Sky’s season ends in convincing first-round defeat to Sun originally appeared on NBC Sports Chicago
The Chicago Sky exited the 2020 WNBA Playoffs in the first round with a 94-81 loss to the Connecticut Sun Tuesday.
It caps an up-and-down, injury-riddled and wholly unprecedented campaign for the Sky played inside the WNBA’s bubble at IMG Academy in Bradenton, Fla. Their regular season ended 12-10, the fourth-best winning percentage in franchise history. Courtney Vandersloot smashed records left and right. Breakout years for Kahelah Copper and Cheyenne Parker, plus the late-season emergence of rookie Ruthy Hebard are silver linings.
Still, the single-elimination defeat stings. In a matchup of contrasting styles, the Sun dictated the tenor of the game, outrebounding the Sky 40-21 (17-5 offensive), getting to the charity stripe 29 times to Chicago’s 16, and more than tripling them up in the second-chance points department (23-7).
All were areas Sky head coach James Wade and multiple members of the team pinpointed as areas of focus going in.
"They're one of the better teams in the paint and that's what they wanted to do and I thought they imposed that on us,” Wade said after the game, adding that it was “disheartening” to watch the Sky lag behind on the glass.
And the Suns' stars showed out. Alyssa Thomas lived up to her “Playoff AT” moniker, dropping 26 points, 13 rebounds and eight assists while shooting 10-for-19 from the field and 6-for-7 from the line. DeWanna Bonner poured in 23 points and 12 rebounds, swiped three steals and made all 13 of her free-throw tries. The two combined for more rebounds (25) and free-throw attempts (20) than the Sky as a team. Brionna Jones chipped in eight rebounds (six offensive), and Kaila Charles 13 crucial points off the bench.
The Sky, meanwhile, had four in double figures: Allie Quigley (19), Copper (17), Gabby Williams (16) and Vandersloot (12), and did connect on 50% of their field goals. Williams canned two 3s to spur a 10-2 run that closed the first half and drew the Sky level 41-41 at the break after trailing through most of the earlygoing.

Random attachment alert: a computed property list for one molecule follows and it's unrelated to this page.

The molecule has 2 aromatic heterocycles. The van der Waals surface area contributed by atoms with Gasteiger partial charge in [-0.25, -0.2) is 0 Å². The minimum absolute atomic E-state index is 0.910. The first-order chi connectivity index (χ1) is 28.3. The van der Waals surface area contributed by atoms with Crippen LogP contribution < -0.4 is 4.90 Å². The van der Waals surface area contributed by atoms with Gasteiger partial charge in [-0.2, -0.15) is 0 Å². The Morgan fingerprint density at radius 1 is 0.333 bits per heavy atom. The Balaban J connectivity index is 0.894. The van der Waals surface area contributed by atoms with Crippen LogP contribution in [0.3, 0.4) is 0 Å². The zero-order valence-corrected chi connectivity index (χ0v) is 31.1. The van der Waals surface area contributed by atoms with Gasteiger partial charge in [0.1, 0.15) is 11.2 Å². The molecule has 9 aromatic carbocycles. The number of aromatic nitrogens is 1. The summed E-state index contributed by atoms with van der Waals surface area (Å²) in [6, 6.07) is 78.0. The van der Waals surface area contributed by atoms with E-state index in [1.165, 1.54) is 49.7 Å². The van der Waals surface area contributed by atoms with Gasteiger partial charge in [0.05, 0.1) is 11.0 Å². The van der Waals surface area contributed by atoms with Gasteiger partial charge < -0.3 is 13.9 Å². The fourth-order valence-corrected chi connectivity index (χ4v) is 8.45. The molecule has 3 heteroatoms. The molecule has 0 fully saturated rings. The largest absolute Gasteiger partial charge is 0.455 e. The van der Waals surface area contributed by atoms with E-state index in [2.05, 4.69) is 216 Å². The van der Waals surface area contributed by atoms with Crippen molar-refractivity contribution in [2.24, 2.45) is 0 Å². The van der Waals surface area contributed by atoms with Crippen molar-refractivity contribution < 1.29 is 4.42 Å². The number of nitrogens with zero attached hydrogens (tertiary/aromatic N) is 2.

But a 13-2 Sun sprint to start the third foretold a lopsided second half that saw the underdogs lead by as many as 20. A flurry of 3-pointers pulled the Sky within nine in the final minute-and-a-half, but a necessary string of stops eluded them. The interior battle simply skewed too far in the Sun’s favor.
So, a season that began with championship aspirations ends in first-round defeat. The role of injuries in that result can’t be overstated. Diamond DeShields (personal) and Azurá Stevens (knee) both left the bubble on Aug. 29, a point from which the Sky finished 2-6. DeShields, a breakout candidate after making her first All-Star team in 2019, struggled with knee ailments even before exiting.
“If this bubble teaches you anything, it's that life is unpredictable," Wade said. "So you can't depend on what ifs. I feel like we had a more than capable team of winning tonight, with or without the group that we had. Injuries happen, it's a part of the game.
"We'll have them back next year and we'll be happy about that but I can't just sit back and say, hey, it would have been different if we had a different team."
But for now, they're on their way home. A bittersweet proposition.
“I'm not ready to go,” Williams said. "I really enjoyed playing this summer with these girls and I love how everyone stepped up, how everyone got closer.
"Living with Sloot, Allie and Stef, I feel like we've gotten to know each other inside out now, but we really had to have each other's backs. Like, emotionally and physically. I had to rely on every one of my teammates at some point during this summer and they all had my back, and I feel like that really builds our trust."
Regardless of the on-court result, it should also be stressed, the team reported that the Sky Take Action campaign, an initiative announced to augment the WNBA’s season dedicated to social justice, raised over $100,000 for Chicago community organizations this season through a combination of performance-based incentives, money matches from big donors and fundraising done by fans.
Even short of the ultimate goal, the team can go home knowing their presence in the “Wubble” had that impact.
“I told them thank you,” Wade said when asked his parting message to the team. “And how much I really appreciated them coming. I know because of COVID, because of social injustice issues it was just a tough time for everybody, especially the players that play overseas that haven’t gotten a chance to see their parents and their loves ones. But for them to commit to the team, for them to commit to us as a coaching staff and them to commit to the Chicago Sky, I think it said a lot from them.
"I also said that we weren’t good enough tonight, so that makes two playoffs in a row that just didn’t go our way. So I want them to take the loss with them and just understand that we have to come back better.
“Our goal is to bring a championship to this franchise, and that’s it.”
With a still-burgeoning young core, bright days remain ahead.